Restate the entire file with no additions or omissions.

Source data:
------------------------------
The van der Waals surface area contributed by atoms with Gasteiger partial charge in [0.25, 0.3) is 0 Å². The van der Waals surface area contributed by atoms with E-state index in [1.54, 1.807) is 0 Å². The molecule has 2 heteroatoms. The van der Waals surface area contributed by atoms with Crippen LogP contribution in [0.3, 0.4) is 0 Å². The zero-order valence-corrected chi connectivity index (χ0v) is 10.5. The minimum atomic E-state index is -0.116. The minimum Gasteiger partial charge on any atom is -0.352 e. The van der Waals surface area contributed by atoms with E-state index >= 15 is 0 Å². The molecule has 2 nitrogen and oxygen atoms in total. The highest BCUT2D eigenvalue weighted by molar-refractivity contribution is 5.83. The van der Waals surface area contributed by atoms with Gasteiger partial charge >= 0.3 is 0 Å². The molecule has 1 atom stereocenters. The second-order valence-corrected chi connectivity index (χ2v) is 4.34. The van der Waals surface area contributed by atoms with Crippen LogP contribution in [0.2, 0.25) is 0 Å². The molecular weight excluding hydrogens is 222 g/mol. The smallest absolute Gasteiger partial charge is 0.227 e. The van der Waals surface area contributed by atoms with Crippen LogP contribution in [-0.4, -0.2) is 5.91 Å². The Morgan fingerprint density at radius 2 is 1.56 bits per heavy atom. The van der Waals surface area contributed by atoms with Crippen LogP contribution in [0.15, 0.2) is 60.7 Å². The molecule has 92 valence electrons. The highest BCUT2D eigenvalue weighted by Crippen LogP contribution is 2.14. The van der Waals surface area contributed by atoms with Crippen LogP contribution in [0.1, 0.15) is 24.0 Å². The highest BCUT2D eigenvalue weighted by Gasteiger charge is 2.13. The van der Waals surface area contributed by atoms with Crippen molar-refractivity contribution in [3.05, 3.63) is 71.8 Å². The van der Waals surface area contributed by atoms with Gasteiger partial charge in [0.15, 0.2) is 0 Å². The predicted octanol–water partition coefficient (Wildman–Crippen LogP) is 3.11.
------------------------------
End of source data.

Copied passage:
The van der Waals surface area contributed by atoms with Gasteiger partial charge in [0.25, 0.3) is 0 Å². The van der Waals surface area contributed by atoms with E-state index in [1.54, 1.807) is 0 Å². The molecule has 2 heteroatoms. The van der Waals surface area contributed by atoms with Crippen LogP contribution in [0.3, 0.4) is 0 Å². The zero-order valence-corrected chi connectivity index (χ0v) is 10.5. The minimum atomic E-state index is -0.116. The minimum Gasteiger partial charge on any atom is -0.352 e. The van der Waals surface area contributed by atoms with E-state index >= 15 is 0 Å². The molecule has 2 nitrogen and oxygen atoms in total. The highest BCUT2D eigenvalue weighted by molar-refractivity contribution is 5.83. The van der Waals surface area contributed by atoms with Gasteiger partial charge >= 0.3 is 0 Å². The molecule has 1 atom stereocenters. The second-order valence-corrected chi connectivity index (χ2v) is 4.34. The van der Waals surface area contributed by atoms with Crippen LogP contribution in [0.2, 0.25) is 0 Å². The molecular weight excluding hydrogens is 222 g/mol. The smallest absolute Gasteiger partial charge is 0.227 e. The van der Waals surface area contributed by atoms with Crippen LogP contribution in [-0.4, -0.2) is 5.91 Å². The Morgan fingerprint density at radius 2 is 1.56 bits per heavy atom. The van der Waals surface area contributed by atoms with Crippen LogP contribution in [0.15, 0.2) is 60.7 Å². The molecule has 92 valence electrons. The highest BCUT2D eigenvalue weighted by Crippen LogP contribution is 2.14. The van der Waals surface area contributed by atoms with Crippen LogP contribution in [0.1, 0.15) is 24.0 Å². The highest BCUT2D eigenvalue weighted by Gasteiger charge is 2.13. The van der Waals surface area contributed by atoms with Crippen molar-refractivity contribution in [3.05, 3.63) is 71.8 Å². The van der Waals surface area contributed by atoms with Gasteiger partial charge in [0.15, 0.2) is 0 Å². The predicted octanol–water partition coefficient (Wildman–Crippen LogP) is 3.11.